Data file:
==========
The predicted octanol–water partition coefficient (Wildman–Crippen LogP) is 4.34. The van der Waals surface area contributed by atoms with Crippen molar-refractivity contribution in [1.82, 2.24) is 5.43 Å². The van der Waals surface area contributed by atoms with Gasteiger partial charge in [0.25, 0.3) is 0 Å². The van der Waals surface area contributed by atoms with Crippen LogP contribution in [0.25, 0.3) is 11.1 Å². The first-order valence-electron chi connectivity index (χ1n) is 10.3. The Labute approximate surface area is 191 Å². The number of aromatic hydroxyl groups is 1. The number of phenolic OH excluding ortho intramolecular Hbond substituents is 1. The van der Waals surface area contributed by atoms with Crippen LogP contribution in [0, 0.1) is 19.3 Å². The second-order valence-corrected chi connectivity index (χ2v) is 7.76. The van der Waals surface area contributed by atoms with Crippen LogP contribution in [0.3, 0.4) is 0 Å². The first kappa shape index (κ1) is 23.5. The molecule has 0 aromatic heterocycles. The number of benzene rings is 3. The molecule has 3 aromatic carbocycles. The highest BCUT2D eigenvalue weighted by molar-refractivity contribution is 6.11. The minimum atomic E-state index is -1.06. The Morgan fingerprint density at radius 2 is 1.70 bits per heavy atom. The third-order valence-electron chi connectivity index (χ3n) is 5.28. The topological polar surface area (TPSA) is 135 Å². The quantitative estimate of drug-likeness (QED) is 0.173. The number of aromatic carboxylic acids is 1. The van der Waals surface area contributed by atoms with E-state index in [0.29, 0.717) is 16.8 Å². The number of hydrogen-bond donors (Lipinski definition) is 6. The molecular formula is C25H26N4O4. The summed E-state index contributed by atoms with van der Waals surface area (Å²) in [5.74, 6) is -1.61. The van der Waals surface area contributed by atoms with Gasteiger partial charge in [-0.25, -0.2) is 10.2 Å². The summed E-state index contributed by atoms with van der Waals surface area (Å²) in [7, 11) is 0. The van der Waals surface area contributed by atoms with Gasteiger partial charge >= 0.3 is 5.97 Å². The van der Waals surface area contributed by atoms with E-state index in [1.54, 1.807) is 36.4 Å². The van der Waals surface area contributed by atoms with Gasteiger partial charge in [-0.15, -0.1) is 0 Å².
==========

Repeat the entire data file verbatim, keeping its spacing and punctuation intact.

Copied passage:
The predicted octanol–water partition coefficient (Wildman–Crippen LogP) is 4.34. The van der Waals surface area contributed by atoms with Crippen molar-refractivity contribution in [1.82, 2.24) is 5.43 Å². The van der Waals surface area contributed by atoms with Gasteiger partial charge in [0.25, 0.3) is 0 Å². The van der Waals surface area contributed by atoms with Crippen LogP contribution in [0.25, 0.3) is 11.1 Å². The first-order valence-electron chi connectivity index (χ1n) is 10.3. The Labute approximate surface area is 191 Å². The number of aromatic hydroxyl groups is 1. The number of phenolic OH excluding ortho intramolecular Hbond substituents is 1. The van der Waals surface area contributed by atoms with Crippen LogP contribution in [0, 0.1) is 19.3 Å². The second-order valence-corrected chi connectivity index (χ2v) is 7.76. The van der Waals surface area contributed by atoms with Crippen LogP contribution in [0.3, 0.4) is 0 Å². The first kappa shape index (κ1) is 23.5. The molecule has 0 aromatic heterocycles. The number of benzene rings is 3. The molecule has 3 aromatic carbocycles. The highest BCUT2D eigenvalue weighted by molar-refractivity contribution is 6.11. The minimum atomic E-state index is -1.06. The Morgan fingerprint density at radius 2 is 1.70 bits per heavy atom. The third-order valence-electron chi connectivity index (χ3n) is 5.28. The topological polar surface area (TPSA) is 135 Å². The quantitative estimate of drug-likeness (QED) is 0.173. The number of aromatic carboxylic acids is 1. The van der Waals surface area contributed by atoms with E-state index in [0.29, 0.717) is 16.8 Å². The number of hydrogen-bond donors (Lipinski definition) is 6. The molecular formula is C25H26N4O4. The summed E-state index contributed by atoms with van der Waals surface area (Å²) in [5.74, 6) is -1.61. The van der Waals surface area contributed by atoms with Gasteiger partial charge in [-0.25, -0.2) is 10.2 Å². The summed E-state index contributed by atoms with van der Waals surface area (Å²) in [7, 11) is 0. The van der Waals surface area contributed by atoms with Gasteiger partial charge >= 0.3 is 5.97 Å². The van der Waals surface area contributed by atoms with E-state index in [1.54, 1.807) is 36.4 Å². The van der Waals surface area contributed by atoms with Gasteiger partial charge in [-0.15, -0.1) is 0 Å².